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Thursday, August 10, 2017

A Different Kind of Cold

While researching the various systems in my RV, I managed to find an installation manual for the refrigerator and it emphasized the differences between a typical household refrigerator and the kind you'll find in an RV. Those of you who have no interest in getting an RV may find some of those differences useful if you're looking for a refrigerator/freezer for a remote cabin or other “off-grid” living quarters.

Most RV refrigerators will run on either 120VAC power or propane (LP), while a few models like mine will add 12VDC as an option. It may sound strange, but they actually cool the inside of the refrigerator by heating up a “boiler” using a propane flame or an electrical heating element. The method of cooling is called “single pressure absorbtion refrigeration” (SPAR) instead of the conventional“vapor compression” method (VC)used in air conditioners and household refrigerators. Here are a few of the differences:

A conventional VC system uses a compressor/condenser unit to turn gaseous Freon (a generic name for a family of fluorocarbons) into a liquid, then pumps the liquid through an expansion valve which causes it to turn back into a vapor. The change from liquid to vapor is known as a “phase change” and requires quite a bit of heat to accomplish. The liquid gets that needed heat by pulling it out of the inside of the refrigerator, cooling the contents. The hot vapor is then routed back to the compressor, which further heats it as it compresses it back into a liquid, and finally to the condenser where the excess heat is exhausted to the outside air.

A SPAR unit uses two gasses (usually hydrogen and ammonia) and a liquid (water) that absorbs one of the gasses, all kept at roughly the same pressure. The ammonia, in liquid form, absorbs heat from the inside of the refrigerator and changes phase to a gas. That gas is absorbed by the water, which is then heated in a small “boiler” to drive it back out of solution. The gaseous ammonia condenses back to liquid form in a condenser and flows back to the heat exchanger inside the refrigerator. The hydrogen serves as a carrier for the ammonia and eliminates the need for a mechanical pump to move the liquid ammonia. SPAR systems have no moving parts, so they will last a long time. There is no compressor, and the condenser is a lot smaller, but in return efficiency takes a dive; SPAR units are only about a third as efficient as VC units, which is why SPAR systems are rare in houses today. 

My grandpa used to buy Servel refrigerators that ran on kerosene, back in the 1930s and 40s. I've heard that they would run on as little as a quart a day. You can still find them for sale on eBay and Craigslist, but they don't meet all of the current safety regulations and the safety nannies are trying to get them off of the market. Servel was the brand name used by Dometic, which is the major maker of SPAR systems in the world, for their household appliances. They still make them, but they are all propane-fired now. A full-sized refrigerator will burn about a pound of propane each day, so a grill-sized 20 pound cylinder would last about two weeks (they never fill cylinders more than 85% full [17 gallons] for safety reasons).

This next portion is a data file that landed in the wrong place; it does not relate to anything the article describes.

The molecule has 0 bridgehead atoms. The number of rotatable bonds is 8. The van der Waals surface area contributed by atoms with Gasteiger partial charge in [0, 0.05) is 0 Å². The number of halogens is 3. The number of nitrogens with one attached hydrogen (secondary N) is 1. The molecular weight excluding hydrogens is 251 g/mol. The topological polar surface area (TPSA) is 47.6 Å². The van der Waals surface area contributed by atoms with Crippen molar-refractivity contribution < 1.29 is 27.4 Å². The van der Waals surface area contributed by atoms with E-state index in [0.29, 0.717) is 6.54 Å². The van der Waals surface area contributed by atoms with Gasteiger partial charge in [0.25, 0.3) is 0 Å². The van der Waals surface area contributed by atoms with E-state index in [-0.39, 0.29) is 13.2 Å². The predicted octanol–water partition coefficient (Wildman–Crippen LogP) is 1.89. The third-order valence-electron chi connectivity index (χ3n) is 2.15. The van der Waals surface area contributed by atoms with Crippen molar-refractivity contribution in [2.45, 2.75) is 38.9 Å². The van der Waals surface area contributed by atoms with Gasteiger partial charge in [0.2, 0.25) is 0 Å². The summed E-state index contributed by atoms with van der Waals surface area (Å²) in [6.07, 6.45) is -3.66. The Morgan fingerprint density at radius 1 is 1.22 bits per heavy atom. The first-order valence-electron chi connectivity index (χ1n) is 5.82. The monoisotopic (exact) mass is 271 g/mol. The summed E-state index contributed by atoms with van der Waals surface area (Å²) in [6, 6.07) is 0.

The VC system uses an electrically driven compressor, which requires a big surge of power to start. The SPAR system will have a control board and ignition coil that require electricity, but most of that is 12VDC. RV systems generally have a 120VAC heating coil to replace the propane burner when you are hooked up to the grid or running a generator, mine also has a 12VDC heating coil as an option, but it is not rated for the full cooling capacity and the manual advises using the DC option for no more than 6 hours. Electric heating elements are not efficient, and I avoid them wherever possible.

VC system have a compressor, which is a sealed unit with moving parts inside. There is no maintenance, when it dies it has to be replaced and that usually costs more than a new refrigerator would. Compressors can be noisy when they run, whereas a SPAR system is almost silent (unless you're using a generator to power it).

Cost can be an issue. Since SPAR units are targeted at the RV market, their production is nowhere near that of VC units. Economy of scale knocks the price of VC units down to half or a third of a comparable SPAR unit. SPAR units also tend to be smaller, somewhere between a dorm fridge and a house fridge. The smaller size is a plus for me, it means that the refrigerator will get cleaned out more often and there's less of a chance of leftovers getting lost in the back of a shelf.

If you're on a budget and still trying to put together a bug-out location or a bug-out vehicle with cold food storage, keep an eye out for people scrapping or parting out an older RV. It's hard to kill something with no moving parts, and replacement circuit boards are still being produced for a lot of the older models, so a used RV fridge might fill a niche if you have medication that needs to be kept cold or just want to enjoy a cold beer (or have ice cubes in your lemonade) as you watch the world fall apart around you.

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